This studentship will be based in the Institute of Zoology, London and will be affiliated with the School of Mathematics, Statistics and Actuarial Science, University of Kent.

Click here to submit your application by the 8th of January.

ARIES PhD studentship with Dr John Ewen of the Institute of Zoology (ZSL) and partners


Dr John Ewen (Institute of Zoology)

Dr Rachel McCrea (University of Kent)

Dr Nik Cole and Dr Richard Young (Durrell Wildlife Conservation Trust)

Dr Stefano Canessa (Institute of Zoology/University of Ghent)

Project Description

Reintroduction biology assists in providing the science support for improved reintroduction outcomes. Both the frequency of reintroductions and publication of reintroduction science are increasing, yet their integration remains limited1. Embedding science within reintroduction decisions faced by practitioners offers a strategic use of evidence to make the best management decisions. The skills required by scientists need developing including group facilitation, elicitation of expert knowledge, quantitative modelling of predicted and observed outcomes of management alternatives, risk analysis and optimisation. Our project offers a package where these aspects will be developed to produce a trained professional able to engage with multi-stakeholder groups undertaking species recovery. The student will develop and apply these skills to a lesser night gecko (LNG, Nactus coindemirensis) reintroduction in Mauritius.


Reintroductions of Mauritian reptiles to rebuild island communities have largely been successful, but have relied on translocating species in trophic order from prey to predator. However, bottom-up community reintroductions are not always possible. Round Island supports the last semi-intact natural reptile community, dominated by intraguild predators. To restore Round Island’s reptile community requires reintroducing threatened reptile prey species, such as the LNG. This project will work with a team including Mauritius government, NGO (Mauritian Wildlife Foundation), UK based partners (Durrell Wildlife Conservation Trust) and ARIES DTP hosts (ZSL and University of Kent) to plan and test a range of alternative reintroduction approaches to establish LNG on Round Island. Methods developed for LNG reintroduction will be globally relevant as practitioners grapple with how to establish prey species where predators remain.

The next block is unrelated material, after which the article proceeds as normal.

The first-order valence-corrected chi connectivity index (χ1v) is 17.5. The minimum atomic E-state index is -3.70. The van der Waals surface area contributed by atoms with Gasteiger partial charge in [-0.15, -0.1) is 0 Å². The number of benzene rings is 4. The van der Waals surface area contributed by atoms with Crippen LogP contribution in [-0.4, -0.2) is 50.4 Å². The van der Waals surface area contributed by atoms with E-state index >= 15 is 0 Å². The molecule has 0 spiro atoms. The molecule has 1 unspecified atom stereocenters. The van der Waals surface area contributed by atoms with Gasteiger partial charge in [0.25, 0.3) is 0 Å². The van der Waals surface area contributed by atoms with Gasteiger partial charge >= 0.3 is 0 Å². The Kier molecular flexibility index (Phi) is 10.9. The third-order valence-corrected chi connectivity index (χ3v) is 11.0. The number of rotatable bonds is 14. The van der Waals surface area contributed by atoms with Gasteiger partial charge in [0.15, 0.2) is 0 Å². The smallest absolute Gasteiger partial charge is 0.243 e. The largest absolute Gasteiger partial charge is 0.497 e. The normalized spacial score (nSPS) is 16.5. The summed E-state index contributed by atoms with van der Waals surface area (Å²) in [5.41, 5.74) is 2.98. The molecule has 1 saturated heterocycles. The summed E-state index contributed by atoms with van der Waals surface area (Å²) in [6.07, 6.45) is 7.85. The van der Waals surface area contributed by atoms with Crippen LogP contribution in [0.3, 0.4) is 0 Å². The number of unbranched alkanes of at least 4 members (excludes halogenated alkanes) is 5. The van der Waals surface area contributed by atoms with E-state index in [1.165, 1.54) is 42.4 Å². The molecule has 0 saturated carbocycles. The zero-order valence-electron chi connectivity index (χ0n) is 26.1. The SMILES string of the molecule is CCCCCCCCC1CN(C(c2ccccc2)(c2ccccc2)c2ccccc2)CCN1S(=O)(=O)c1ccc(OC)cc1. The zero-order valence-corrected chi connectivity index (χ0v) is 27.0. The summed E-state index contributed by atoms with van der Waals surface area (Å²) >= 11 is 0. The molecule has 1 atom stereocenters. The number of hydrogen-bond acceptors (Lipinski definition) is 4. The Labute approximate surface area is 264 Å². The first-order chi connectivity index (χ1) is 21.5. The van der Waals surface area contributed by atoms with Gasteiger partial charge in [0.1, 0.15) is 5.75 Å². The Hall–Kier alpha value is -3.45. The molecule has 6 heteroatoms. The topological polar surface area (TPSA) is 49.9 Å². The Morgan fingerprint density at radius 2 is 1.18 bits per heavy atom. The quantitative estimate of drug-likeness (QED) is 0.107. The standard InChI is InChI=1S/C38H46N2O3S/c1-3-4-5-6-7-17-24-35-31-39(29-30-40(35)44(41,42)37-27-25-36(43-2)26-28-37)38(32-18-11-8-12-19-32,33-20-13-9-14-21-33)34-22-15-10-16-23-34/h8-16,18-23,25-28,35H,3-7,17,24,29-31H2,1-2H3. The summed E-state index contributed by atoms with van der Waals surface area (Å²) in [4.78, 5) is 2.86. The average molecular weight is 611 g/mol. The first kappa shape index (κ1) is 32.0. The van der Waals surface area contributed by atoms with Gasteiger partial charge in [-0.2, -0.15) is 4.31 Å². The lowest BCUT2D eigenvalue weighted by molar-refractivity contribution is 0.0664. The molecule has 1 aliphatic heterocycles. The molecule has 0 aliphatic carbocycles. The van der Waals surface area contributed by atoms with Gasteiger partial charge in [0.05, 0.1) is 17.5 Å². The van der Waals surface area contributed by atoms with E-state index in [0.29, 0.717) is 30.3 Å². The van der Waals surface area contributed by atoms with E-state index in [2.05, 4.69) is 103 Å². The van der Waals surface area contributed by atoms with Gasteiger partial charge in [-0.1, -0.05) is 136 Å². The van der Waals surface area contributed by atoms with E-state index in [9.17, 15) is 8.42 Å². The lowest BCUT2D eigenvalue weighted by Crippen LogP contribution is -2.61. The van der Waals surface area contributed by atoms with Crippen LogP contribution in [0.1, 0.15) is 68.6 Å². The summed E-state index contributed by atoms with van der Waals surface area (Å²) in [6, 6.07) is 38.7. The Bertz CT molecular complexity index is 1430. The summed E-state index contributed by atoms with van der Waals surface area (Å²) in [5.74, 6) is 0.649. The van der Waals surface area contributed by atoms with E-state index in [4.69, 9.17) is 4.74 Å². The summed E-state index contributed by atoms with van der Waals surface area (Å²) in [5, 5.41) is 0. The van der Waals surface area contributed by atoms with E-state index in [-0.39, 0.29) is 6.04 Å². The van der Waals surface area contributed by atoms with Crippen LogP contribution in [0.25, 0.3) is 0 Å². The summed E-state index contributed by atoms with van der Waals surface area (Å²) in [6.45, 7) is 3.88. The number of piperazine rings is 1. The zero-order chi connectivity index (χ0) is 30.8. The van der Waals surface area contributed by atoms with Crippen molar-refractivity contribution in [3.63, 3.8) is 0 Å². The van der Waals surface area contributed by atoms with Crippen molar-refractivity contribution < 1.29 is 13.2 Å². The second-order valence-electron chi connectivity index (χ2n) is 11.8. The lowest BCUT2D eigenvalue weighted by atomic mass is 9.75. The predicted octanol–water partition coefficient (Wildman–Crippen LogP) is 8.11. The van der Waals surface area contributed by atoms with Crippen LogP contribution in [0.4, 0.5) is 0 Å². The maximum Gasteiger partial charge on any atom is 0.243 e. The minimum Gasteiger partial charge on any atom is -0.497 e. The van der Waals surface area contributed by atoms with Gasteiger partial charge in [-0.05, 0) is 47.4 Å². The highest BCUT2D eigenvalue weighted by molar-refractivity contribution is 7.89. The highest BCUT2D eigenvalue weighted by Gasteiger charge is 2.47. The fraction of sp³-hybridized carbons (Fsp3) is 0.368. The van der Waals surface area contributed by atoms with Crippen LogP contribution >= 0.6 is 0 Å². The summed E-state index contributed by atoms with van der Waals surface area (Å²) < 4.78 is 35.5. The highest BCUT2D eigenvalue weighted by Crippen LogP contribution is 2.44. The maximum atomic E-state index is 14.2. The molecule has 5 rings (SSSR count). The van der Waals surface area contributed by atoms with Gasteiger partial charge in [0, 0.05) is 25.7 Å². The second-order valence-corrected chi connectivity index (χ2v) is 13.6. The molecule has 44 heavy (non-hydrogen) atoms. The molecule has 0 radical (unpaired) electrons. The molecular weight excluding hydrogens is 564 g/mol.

1. Global review of reptile reintroductions with a focus on releases of prey species into areas where predators remain.
  2. Group based and facilitated development of the reintroduction problem.
  3. Quantitative population modelling using a mix of ongoing monitoring data and expert elicited judgements across various translocation strategies.
  4. A LNG translocation to Round Island that will test alternative release strategies.


Funding Notes

The project has been shortlisted for funding by the ARIES NERC Doctoral Training Partnership (, with a stipend of £14,777 per annum and a generous training and travel budget.


ARIES is committed to equality & diversity, and inclusion of students of any and all backgrounds. All ARIES Universities have Athena Swan Bronze status as a minimum.


Students with high level numerical skills will be eligible for 3 months of additional stipend after the end of the 3.5 years to take advanced-level courses in branches of environmental sciences related to the project in the first 3-6 months of study.


Shortlisted applicants will be interviewed by ARIES on 26th/27th February 2019, with shortlisting taking place at the University of Kent on the 31st January 2019.


Successful candidates who meet UKRI’s eligibility criteria will be awarded a NERC studentship – in 2018/19 the stipend is £14,777. In most cases, UK and EU nationals who have been resident in the UK for 3 years are eligible for a full award.


We seek a people person, passionate about wildlife conservation, with an interest in reptiles and a strong quantitative background in demographic modelling. The candidate should enjoy periods of fieldwork on a remote tropical island with basic communal living arrangements.